SBV or Sacbrood Virus

In 2005 I started keeping bees. I never saw any disease or virus in my hives until the 2008/2009 season. The first disease I noted in the summer of 2008 was DWV, which is an acronym for Deformed Wing Virus. In the spring of 2009, I found another virus…Sac Brood Virus or SBV. During an inspecting of one hive in early May, I recognized a problem when I saw capped cells that were perforated and had jagged edges. Inside the cells were strange uncapped larvae, which looked like they had shrunken heads. Once the larvae is infected with the virus, it will die and eventually turn black. There is an image of this stage of the virus above along with some other photos of it.

When I found this virus, the only remedy I knew was to re-queen. In my case, re-queening did work and the symptoms went away within a few brood cycles. If the cure was from breaking the brood cycle or the new queen I am unsure, but I was glad to see the symptoms disappear.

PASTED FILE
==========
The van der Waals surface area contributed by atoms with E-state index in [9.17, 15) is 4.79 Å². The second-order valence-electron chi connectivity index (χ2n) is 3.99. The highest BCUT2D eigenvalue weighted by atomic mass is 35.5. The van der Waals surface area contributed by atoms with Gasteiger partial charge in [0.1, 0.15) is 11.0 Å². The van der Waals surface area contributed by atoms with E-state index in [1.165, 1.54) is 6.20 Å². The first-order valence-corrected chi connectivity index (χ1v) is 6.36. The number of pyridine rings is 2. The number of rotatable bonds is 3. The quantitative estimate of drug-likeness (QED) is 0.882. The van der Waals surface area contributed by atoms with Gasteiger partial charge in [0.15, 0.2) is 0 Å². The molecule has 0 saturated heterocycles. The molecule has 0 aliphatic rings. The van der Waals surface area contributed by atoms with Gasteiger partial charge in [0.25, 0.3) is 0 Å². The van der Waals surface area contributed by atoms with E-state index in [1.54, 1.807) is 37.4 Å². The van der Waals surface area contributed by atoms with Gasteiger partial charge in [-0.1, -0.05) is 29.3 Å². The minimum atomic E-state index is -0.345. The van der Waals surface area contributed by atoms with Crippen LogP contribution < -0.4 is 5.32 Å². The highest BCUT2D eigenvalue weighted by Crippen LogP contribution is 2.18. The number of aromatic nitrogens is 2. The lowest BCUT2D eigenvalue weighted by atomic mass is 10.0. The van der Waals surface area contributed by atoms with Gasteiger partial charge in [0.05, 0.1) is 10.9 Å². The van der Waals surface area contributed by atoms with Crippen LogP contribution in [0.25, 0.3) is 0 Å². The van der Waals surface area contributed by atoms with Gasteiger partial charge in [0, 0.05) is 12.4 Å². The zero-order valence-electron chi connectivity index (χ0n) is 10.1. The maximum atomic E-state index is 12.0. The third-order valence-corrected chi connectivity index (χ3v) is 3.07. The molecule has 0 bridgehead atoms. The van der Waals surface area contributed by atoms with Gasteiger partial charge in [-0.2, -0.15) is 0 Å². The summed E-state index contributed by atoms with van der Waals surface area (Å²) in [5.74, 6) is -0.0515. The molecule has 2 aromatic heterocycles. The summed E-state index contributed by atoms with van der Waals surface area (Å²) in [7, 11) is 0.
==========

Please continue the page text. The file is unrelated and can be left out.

Written By: Rob Snyder

Rob Snyder has written 64 post in this blog.

I currently work out of the Butte County Cooperative Extension in Oroville, CA as a Crop Protection Agent. I received my B.S. in biology from Delaware Valley College, PA. There I attained a majority of my entomological knowledge from Dr. Chris Tipping and Dr. Robert Berthold. After graduation, I was an apiary inspector for 2 years at the Department of Agriculture in Pennsylvania. In my third year there, I still inspected some colonies but I mainly focused on The Pennsylvania Native Bee Survey (PANBS) where I pinned, labeled, entered data and identified native bees to genus species. Leo Donavall assisted me in learning the basics on positive Identifications of the native bees. Around the same time I began working on coordinating kit construction and distribution for the APHIS National Honey Bee Survey. I was also fortunate to conduct many of these surveys with fellow co-worker Mike Andree and Nathan Rice of USDA/ARS throughout California. All of these experiences have led me to where I am today, working to assist beekeepers in maintaining genetic diverse colonies resistant to parasites while reducing the use of chemical treatments in colonies. The BIP Diagnostic Lab at the University of MD is in an integral part of this process by generating reports in which we can track change and report to beekeepers vital information in a timely manner which may influence their treatment decisions.